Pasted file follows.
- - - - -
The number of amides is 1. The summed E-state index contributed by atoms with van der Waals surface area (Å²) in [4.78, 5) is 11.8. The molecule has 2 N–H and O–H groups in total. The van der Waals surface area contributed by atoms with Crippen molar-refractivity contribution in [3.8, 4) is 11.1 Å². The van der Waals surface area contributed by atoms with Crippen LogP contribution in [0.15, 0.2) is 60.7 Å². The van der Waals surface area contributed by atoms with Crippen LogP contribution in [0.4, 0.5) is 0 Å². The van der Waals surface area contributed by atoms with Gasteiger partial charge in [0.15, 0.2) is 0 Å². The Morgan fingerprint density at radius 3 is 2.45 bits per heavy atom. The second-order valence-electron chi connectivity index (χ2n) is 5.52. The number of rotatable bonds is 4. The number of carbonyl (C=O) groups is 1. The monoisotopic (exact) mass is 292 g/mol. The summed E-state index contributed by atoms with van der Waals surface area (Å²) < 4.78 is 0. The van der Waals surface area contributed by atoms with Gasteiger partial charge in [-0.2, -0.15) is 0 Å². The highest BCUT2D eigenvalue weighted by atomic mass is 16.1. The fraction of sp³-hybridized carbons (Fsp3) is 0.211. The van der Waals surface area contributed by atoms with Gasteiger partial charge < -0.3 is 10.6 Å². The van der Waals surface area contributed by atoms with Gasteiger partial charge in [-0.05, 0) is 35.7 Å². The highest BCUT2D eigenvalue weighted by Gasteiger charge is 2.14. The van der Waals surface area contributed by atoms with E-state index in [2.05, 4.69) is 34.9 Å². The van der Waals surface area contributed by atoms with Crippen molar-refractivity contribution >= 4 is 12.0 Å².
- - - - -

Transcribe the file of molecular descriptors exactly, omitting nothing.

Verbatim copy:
The number of amides is 1. The summed E-state index contributed by atoms with van der Waals surface area (Å²) in [4.78, 5) is 11.8. The molecule has 2 N–H and O–H groups in total. The van der Waals surface area contributed by atoms with Crippen molar-refractivity contribution in [3.8, 4) is 11.1 Å². The van der Waals surface area contributed by atoms with Crippen LogP contribution in [0.15, 0.2) is 60.7 Å². The van der Waals surface area contributed by atoms with Crippen LogP contribution in [0.4, 0.5) is 0 Å². The van der Waals surface area contributed by atoms with Gasteiger partial charge in [0.15, 0.2) is 0 Å². The Morgan fingerprint density at radius 3 is 2.45 bits per heavy atom. The second-order valence-electron chi connectivity index (χ2n) is 5.52. The number of rotatable bonds is 4. The number of carbonyl (C=O) groups is 1. The monoisotopic (exact) mass is 292 g/mol. The summed E-state index contributed by atoms with van der Waals surface area (Å²) < 4.78 is 0. The van der Waals surface area contributed by atoms with Gasteiger partial charge in [-0.2, -0.15) is 0 Å². The highest BCUT2D eigenvalue weighted by atomic mass is 16.1. The fraction of sp³-hybridized carbons (Fsp3) is 0.211. The van der Waals surface area contributed by atoms with Gasteiger partial charge < -0.3 is 10.6 Å². The van der Waals surface area contributed by atoms with Gasteiger partial charge in [-0.05, 0) is 35.7 Å². The highest BCUT2D eigenvalue weighted by Gasteiger charge is 2.14. The van der Waals surface area contributed by atoms with E-state index in [2.05, 4.69) is 34.9 Å². The van der Waals surface area contributed by atoms with Crippen molar-refractivity contribution >= 4 is 12.0 Å².